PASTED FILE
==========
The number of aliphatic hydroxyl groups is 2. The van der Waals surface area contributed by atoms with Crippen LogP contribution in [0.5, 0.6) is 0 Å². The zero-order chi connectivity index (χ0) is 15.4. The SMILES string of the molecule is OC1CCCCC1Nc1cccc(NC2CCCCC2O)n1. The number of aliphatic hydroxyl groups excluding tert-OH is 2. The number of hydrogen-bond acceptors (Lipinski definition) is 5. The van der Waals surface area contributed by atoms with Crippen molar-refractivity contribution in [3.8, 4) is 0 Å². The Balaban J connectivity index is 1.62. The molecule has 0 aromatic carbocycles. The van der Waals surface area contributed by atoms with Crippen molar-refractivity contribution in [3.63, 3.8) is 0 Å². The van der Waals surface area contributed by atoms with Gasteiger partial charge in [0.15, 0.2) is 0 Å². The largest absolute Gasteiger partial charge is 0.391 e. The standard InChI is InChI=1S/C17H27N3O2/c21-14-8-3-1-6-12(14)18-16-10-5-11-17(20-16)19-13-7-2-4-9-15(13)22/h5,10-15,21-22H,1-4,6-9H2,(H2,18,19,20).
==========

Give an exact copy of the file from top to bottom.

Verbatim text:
The number of aliphatic hydroxyl groups is 2. The van der Waals surface area contributed by atoms with Crippen LogP contribution in [0.5, 0.6) is 0 Å². The zero-order chi connectivity index (χ0) is 15.4. The SMILES string of the molecule is OC1CCCCC1Nc1cccc(NC2CCCCC2O)n1. The number of aliphatic hydroxyl groups excluding tert-OH is 2. The number of hydrogen-bond acceptors (Lipinski definition) is 5. The van der Waals surface area contributed by atoms with Crippen molar-refractivity contribution in [3.8, 4) is 0 Å². The Balaban J connectivity index is 1.62. The molecule has 0 aromatic carbocycles. The van der Waals surface area contributed by atoms with Crippen molar-refractivity contribution in [3.63, 3.8) is 0 Å². The van der Waals surface area contributed by atoms with Gasteiger partial charge in [0.15, 0.2) is 0 Å². The largest absolute Gasteiger partial charge is 0.391 e. The standard InChI is InChI=1S/C17H27N3O2/c21-14-8-3-1-6-12(14)18-16-10-5-11-17(20-16)19-13-7-2-4-9-15(13)22/h5,10-15,21-22H,1-4,6-9H2,(H2,18,19,20).